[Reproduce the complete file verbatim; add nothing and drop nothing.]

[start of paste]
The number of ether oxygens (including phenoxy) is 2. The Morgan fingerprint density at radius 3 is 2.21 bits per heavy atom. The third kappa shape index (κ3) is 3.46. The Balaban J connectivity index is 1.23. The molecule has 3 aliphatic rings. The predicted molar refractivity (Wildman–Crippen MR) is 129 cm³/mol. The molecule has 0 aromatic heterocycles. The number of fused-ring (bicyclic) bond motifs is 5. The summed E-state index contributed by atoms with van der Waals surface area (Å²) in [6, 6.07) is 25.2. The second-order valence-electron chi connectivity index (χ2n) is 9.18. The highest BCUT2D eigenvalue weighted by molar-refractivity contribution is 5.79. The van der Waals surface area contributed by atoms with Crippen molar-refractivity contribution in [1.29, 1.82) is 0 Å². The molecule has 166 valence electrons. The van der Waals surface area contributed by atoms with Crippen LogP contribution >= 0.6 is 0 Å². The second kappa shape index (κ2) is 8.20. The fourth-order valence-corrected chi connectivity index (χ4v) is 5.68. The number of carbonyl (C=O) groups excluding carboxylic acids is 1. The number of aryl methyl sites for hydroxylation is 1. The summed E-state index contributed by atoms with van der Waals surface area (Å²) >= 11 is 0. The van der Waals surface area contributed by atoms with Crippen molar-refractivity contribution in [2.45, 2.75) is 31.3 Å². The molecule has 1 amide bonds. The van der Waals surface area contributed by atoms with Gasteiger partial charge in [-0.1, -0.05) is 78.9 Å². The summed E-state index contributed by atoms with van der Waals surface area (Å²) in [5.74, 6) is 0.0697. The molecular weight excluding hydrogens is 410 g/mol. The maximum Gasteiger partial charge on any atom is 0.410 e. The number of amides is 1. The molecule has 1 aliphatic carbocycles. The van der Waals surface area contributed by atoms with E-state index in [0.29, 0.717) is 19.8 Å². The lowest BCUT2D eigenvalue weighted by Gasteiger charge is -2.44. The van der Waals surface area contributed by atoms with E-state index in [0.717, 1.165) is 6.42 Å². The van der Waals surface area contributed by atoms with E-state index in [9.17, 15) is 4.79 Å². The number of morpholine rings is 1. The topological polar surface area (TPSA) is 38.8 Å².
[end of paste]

The number of ether oxygens (including phenoxy) is 2. The Morgan fingerprint density at radius 3 is 2.21 bits per heavy atom. The third kappa shape index (κ3) is 3.46. The Balaban J connectivity index is 1.23. The molecule has 3 aliphatic rings. The predicted molar refractivity (Wildman–Crippen MR) is 129 cm³/mol. The molecule has 0 aromatic heterocycles. The number of fused-ring (bicyclic) bond motifs is 5. The summed E-state index contributed by atoms with van der Waals surface area (Å²) in [6, 6.07) is 25.2. The second-order valence-electron chi connectivity index (χ2n) is 9.18. The highest BCUT2D eigenvalue weighted by molar-refractivity contribution is 5.79. The van der Waals surface area contributed by atoms with Crippen molar-refractivity contribution in [1.29, 1.82) is 0 Å². The molecule has 166 valence electrons. The van der Waals surface area contributed by atoms with Crippen LogP contribution >= 0.6 is 0 Å². The second kappa shape index (κ2) is 8.20. The fourth-order valence-corrected chi connectivity index (χ4v) is 5.68. The number of carbonyl (C=O) groups excluding carboxylic acids is 1. The number of aryl methyl sites for hydroxylation is 1. The summed E-state index contributed by atoms with van der Waals surface area (Å²) >= 11 is 0. The van der Waals surface area contributed by atoms with Crippen molar-refractivity contribution in [2.45, 2.75) is 31.3 Å². The molecule has 1 amide bonds. The van der Waals surface area contributed by atoms with Gasteiger partial charge in [-0.1, -0.05) is 78.9 Å². The summed E-state index contributed by atoms with van der Waals surface area (Å²) in [5.74, 6) is 0.0697. The molecular weight excluding hydrogens is 410 g/mol. The maximum Gasteiger partial charge on any atom is 0.410 e. The number of amides is 1. The molecule has 1 aliphatic carbocycles. The van der Waals surface area contributed by atoms with E-state index in [0.29, 0.717) is 19.8 Å². The lowest BCUT2D eigenvalue weighted by Gasteiger charge is -2.44. The van der Waals surface area contributed by atoms with E-state index in [0.717, 1.165) is 6.42 Å². The van der Waals surface area contributed by atoms with E-state index in [9.17, 15) is 4.79 Å². The number of morpholine rings is 1. The topological polar surface area (TPSA) is 38.8 Å².